... means by which God converts to His own high purposes, the miseries and sorrows the Devil has brought in. The one burns the martyrs; the other brings out of that cruel and frightful wrong the glorious testimony which is the very seed of His Church. The one casts us into fiery dispensations of suffering and loss; the other takes these moments of human anguish and desolation, and makes of them open windows through which a doubting or scoffing world may see what love can do. Thus He makes us to triumph In the midst of our ...
— Our Master • Bramwell Booth

... Sadducees, they that say that there is no resurrection; and they asked him, saying, "Teacher, Moses wrote unto us, that if a man's brother die, having a wife, and he be childless, his brother should take the wife, and raise up seed unto his brother. There were therefore seven brethren: and the first took a wife, and died childless; and the second; and the third took her; and likewise the seven also left no children, and died. Afterward the woman also died. In the resurrection therefore ...
— His Last Week - The Story of the Passion and Resurrection of Jesus • William E. Barton

... fallible, ignorant men like ourselves! ... Their present domination is but a passing episode in the Church's history.... May not history repeat itself? [as in the transition from Judaism to Christianity]. Is God's arm shortened that He should not again out of the very stones raise up seed to Abraham? May not Catholicism, like Judaism, have to die in order that it may live again in a greater and grander form? Has not every organism got its limits of development, after which it must decay and be ...
— Outspoken Essays • William Ralph Inge

... the restful sleep of winter. Grasses grow, flowers bloom, trees put forth their leaves, birds build their nests, and he who hopes for harvest lays the foundations of his future gain. The whole year is lost to him who sleeps or idles away the seed-time. Late planting will grow, perhaps, if excessive heat does not kill the seed or wither the shoot; but before it comes to fruitage the frosts of autumn will blight it, flower and stem and root. Man cannot alter ...
— Masterpieces of Negro Eloquence - The Best Speeches Delivered by the Negro from the days of - Slavery to the Present Time • Various

... I seed that at fust, only they was a leetle skeery. I tawt 'em Puss in the corner and sich like plase, and we had a nice time, keepin quiet of course so the old man shouldn't hear. When we broke up, sez I, ...
— The Complete Works of Artemus Ward, Part 1 • Charles Farrar Browne

... in Samuel Rutherford's student days, or some stumble sufficiently of the nature of sin, to secretly poison the whole of his subsequent life. Sin is such a poisonous thing that even a mustard-seed of it planted in a man's youth will sometimes spring up into a thicket of terrible trouble both to himself and to many other people all his and all their days. An almost invisible drop of sin let fall into the wellhead of life will sometimes ...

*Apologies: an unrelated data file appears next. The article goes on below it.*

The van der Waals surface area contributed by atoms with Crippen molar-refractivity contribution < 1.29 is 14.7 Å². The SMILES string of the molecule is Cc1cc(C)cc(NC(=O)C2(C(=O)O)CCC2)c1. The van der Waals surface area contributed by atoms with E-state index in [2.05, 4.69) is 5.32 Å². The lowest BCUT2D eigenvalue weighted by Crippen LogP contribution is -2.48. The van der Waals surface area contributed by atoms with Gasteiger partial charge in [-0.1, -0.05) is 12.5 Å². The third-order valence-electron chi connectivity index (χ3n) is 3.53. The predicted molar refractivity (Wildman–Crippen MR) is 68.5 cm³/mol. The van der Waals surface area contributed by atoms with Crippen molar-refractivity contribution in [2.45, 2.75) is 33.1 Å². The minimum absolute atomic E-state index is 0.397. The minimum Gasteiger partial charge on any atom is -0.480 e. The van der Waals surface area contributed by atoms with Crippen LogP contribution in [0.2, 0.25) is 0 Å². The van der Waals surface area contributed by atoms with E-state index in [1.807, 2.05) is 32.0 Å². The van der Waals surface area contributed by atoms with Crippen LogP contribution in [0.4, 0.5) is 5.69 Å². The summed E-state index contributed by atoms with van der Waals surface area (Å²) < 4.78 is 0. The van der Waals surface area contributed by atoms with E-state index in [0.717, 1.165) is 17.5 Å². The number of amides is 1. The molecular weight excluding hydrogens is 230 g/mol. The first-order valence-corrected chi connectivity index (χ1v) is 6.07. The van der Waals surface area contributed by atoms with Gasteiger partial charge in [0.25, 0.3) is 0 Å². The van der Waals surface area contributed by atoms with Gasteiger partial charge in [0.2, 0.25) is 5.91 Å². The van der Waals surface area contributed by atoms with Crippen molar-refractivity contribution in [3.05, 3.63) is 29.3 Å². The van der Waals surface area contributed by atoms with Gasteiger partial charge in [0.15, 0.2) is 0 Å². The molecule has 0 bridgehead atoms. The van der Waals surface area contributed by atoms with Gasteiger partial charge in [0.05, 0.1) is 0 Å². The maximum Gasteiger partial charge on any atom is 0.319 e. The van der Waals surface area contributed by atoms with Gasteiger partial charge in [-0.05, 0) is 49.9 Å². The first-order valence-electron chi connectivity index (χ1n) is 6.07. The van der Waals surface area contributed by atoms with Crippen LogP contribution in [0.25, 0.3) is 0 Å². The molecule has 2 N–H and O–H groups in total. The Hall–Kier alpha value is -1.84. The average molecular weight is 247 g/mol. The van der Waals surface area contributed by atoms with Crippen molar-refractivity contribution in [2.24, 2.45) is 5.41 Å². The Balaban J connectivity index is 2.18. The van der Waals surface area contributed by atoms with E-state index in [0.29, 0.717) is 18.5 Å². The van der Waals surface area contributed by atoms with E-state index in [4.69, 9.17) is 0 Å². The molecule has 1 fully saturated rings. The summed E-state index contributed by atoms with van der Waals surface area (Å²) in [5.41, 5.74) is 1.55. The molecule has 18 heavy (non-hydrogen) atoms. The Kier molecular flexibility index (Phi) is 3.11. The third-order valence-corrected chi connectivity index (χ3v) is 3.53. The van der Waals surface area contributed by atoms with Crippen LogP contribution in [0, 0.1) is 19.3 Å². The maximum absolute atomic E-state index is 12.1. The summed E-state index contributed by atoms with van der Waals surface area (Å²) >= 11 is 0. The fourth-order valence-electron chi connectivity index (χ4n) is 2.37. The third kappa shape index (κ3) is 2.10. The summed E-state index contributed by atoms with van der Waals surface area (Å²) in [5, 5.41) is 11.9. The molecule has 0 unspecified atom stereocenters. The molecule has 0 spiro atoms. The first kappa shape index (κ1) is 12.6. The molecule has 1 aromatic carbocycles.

— Samuel Rutherford - and some of his correspondents • Alexander Whyte

... long-suffering and doctrine" (2 Tim. 4:1, 2). Alas! how often this last solemn charge of Paul goes unheeded. We preach in season and out of season, but do we preach the Word of God as we ought? The emphasis the New Testament puts on the Word of God can scarcely be overestimated. It is the incorruptible seed (1 Pet. 1:23) employed by the Holy Spirit to beget the Christian (Jas. 1:18; 1 Cor. 4:15); it is the sword of the Spirit (Eph. 6:17) by which he pierces the sinner's hard heart (Heb. 4:12) and brings ...
— To Infidelity and Back • Henry F. Lutz

... himself to the exercises and services of religion for no less a period than forty-eight years. A few hours before his death, upon some friends asking him how he found himself, he replied "never heed. All is well. The seed or power of God reigns over all, and over death itself, blessed be the Lord." This answer was full of courage, and corresponded with that courage, which had been conspicuous in him during life. It ...
— A Portraiture of Quakerism, Volume I (of 3) • Thomas Clarkson

... of sight till time of need The story lay hid like a little seed; And then it grew ...
— The Spectacle Man - A Story of the Missing Bridge • Mary F. Leonard

... was not an effusive child, but she and the lady fell into a delightful talk. Then her hostess brought in a plate of seed cookies, and she was eating them very delicately when her ...
— A Little Girl in Old New York • Amanda Millie Douglas

... every thought and all we have to Him, and giving Him the will go out to do His work. And He will do the rest. We may fall in battle; we may sow the seed and die; but it will fall into the ground and God will give the harvest. When we reach the other home— not a place of bodiless shades; not a confused throng of nameless spirits, but a home of brothers in our Father's ...
— Five Sermons • H.B. Whipple

... themselves to every mound, Then lingeringly and slowly move As if they knew the precious ground Were opening for their fertile love: They almost try to dig, they need So much to plant their thistle-seed. ...
— Georgian Poetry 1920-22 • Various

... future than to his past. He is more closely and truly related to that which he shall be than to that which he has been; as the flower, the plant, the tree, is in more intimate and vital relation with the air and sunshine than with the dark ground in which the seed germinated. It retains its hold on the kingdom of the earth, but it has achieved a new and a higher relation with the kingdom of the air. Man's relations with the invisible and the infinite universe are his truest and most determining relations. And these ...
— The Life Radiant • Lilian Whiting